M: The Disney of everything. By the way, I went to Disneyland this year during the pandemic with a mask on this summer with Hilary and all of my godchildren, and I had so much fun. I had not been since I was a child. And my love, my darling, my Hilary Duff got tour guides. We got to go in front of the line for all of the rides. So we got to ride all of the rides.
J: I mean, that’s my dream. I love rides. I wouldn’t say I’m a Disney adult, but I do think Disney World is fun because no place is putting more money into their rides than Disney. And I’m a sucker for anything immersive, immersive theater, immersive shows. And most of the Disney rides are honestly like immersive theater pieces. I’m such a hog for them, so being able to do them all in one day, I’m so jealous.
M: You need to go be a hog in Southern California and go to Anaheim and go to the Star Wars ride.
J: That’s what I want the most.
M: It is immersive. It is like cosplay. I know I’m an actress and I know I’ve been on sets, but I am in outer space right now. I transcended.
J: Yeah. If you get someone who’s spent all of their career in their adult life on sets, you know the scenes and how fake it is, and yet you still were fully fledged into it.
M: Oh, fully. At this point, I am glad I’m on the dose that I am of Prozac. It’s getting me to the next level. I’m experiencing life in real time right now.
J: That’s such a healthy way to view your antidepressants being like, “These are hitting good right now.”
M: Oh yeah. Someday it’s early in the morning, I take my Prozac. An hour, two hours later, I’m like, “I don’t know if I took it.” Sometimes I double down by accident, but those are always really good days.
J: I’ve never taken an antidepressant. I’m open to it, it just hasn’t come up yet in my life. But is there a comedown if you take two. Will you feel a little depleted the next day?
M: No, no, no, no. I’ve rarely done that, but there are some days. I have to have a sense of humor about it because it actually is extremely helpful. I have really high anxiety and I hopped on it a few years ago when I was extremely depressed when Trump was still president. I had a very hard time seeing the positive, and I could not see through my fog of “everything sucks.” And so I hopped on it and it was really, really helpful. Now it keeps me from when I get really anxious or if I have any kind of panic attack, there’s a floor. I’ve probably done a double day two or three times by accident, and I wish I felt it. But I do have to joke about it. I’m always like, “Hannah, anything can happen today.”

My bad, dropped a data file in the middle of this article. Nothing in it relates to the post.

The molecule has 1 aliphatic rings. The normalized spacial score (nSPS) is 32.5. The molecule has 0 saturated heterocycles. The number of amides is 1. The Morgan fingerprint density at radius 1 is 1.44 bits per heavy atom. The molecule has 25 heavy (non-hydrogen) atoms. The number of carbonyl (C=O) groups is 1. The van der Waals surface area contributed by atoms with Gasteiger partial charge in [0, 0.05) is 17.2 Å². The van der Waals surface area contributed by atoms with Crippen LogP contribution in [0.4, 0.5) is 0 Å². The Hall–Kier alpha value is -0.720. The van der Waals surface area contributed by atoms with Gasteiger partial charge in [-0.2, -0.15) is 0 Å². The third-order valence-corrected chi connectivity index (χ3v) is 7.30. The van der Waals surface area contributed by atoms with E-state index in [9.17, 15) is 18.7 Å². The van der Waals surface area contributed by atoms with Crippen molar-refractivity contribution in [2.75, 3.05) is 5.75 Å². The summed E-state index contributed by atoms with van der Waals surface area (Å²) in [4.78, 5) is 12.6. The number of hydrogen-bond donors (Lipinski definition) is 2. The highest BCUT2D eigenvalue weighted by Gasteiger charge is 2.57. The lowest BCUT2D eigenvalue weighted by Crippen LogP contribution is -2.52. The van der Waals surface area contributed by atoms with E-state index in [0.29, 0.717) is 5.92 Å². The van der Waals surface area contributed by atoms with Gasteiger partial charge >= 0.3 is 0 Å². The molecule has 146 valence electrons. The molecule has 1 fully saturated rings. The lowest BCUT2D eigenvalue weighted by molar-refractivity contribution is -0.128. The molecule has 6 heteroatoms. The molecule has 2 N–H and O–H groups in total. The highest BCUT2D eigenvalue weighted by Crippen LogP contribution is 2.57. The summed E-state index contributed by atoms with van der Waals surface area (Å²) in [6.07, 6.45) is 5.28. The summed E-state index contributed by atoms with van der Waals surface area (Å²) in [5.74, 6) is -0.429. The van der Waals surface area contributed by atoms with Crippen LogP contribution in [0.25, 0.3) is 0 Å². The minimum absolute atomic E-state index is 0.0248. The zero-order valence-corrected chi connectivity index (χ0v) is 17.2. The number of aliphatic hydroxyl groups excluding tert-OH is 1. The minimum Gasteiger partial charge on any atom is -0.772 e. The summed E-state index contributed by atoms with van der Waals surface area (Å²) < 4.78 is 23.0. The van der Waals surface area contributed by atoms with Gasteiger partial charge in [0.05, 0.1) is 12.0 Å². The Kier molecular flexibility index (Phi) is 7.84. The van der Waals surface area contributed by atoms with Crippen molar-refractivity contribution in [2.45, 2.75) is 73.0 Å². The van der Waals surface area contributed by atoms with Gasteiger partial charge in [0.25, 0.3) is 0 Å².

J: Feeling a little extra crazy. I think that’s also a really healthy way to frame it. It’s not actually changing your personality or changing the way you view things or think things, it’s just giving you a few bumpers so you don’t fully fall off the edge of time into these pits of despair that I think can happen.
M: Totally. Completely. It is a bummer, I think I’m going to steal that. For me, I always just say the floor thing. For folks who are listening who experience panic attacks, when that floor falls, it’s the scariest. It just prevents that scariest part of having anxiety. But yeah, there are days when I’m kind of bumming. And I still feel depressed. It doesn’t take that away. I don’t feel numb. I don’t feel totally away from myself. There’s still accountability. I have to meditate. I have to exercise. If I just sit around, I’ll be depressed. I have to remember that the schedule helps, especially when I’m not filming anything. But it’s really helpful. I’ve also seen some of my friends over the years who have felt less stigmatized because I’ve been on it and I’m so open about it. I’ve really seen big changes in them. If they’re really depressed or feeling dysfunctional, they get on a drug and it just provides a little baseline support.
J: Yeah, it’s just a little bit of an extra thing. It’s like a vitamin in a way, like a very strong vitamin that’s been well developed through science.
M: A very strong vitamin.
J: You just touched on the structure, or the lack of structure, especially when you’re not filming in your day-to-day. You and I are friends, we’ve gone out together several times, but I don’t really know your life. In your life, what role does going out play for you?
M: Like going out, going out?
J: Whatever it means to you. If it means going out to dinner, if it means going out for a big night out, going out for a casual drink, whatever that means to you. How does the term “going out” and the idea of going out play into your day-to-day life?
M: First of all, I’m a recluse. Sign me up to lock my doors, close my windows, and don’t let me out of the house. I have two dogs. It’s hard to walk the dogs. But then I get out and I’m like, “Oh my God, I love the world and I love being outside and I love dogs,” and I love to go out.
J: I empathize with you being a recluse because your home is so gorgeous and I understand wanting to stay inside of it. You’ve created such nice energy in your home that I get wanting to stay inside of it.
M: That is so nice. I do love this house. It is very hard to leave. I love going out. I feel like I’m in this moment of my life where, because of the pandemic, I never used to drink at home. It was always a thing that I did when I went outside. L.O.L, when I went outside. I would just step outside, and that’s when I would just open my mouth and then I would just drink from the air.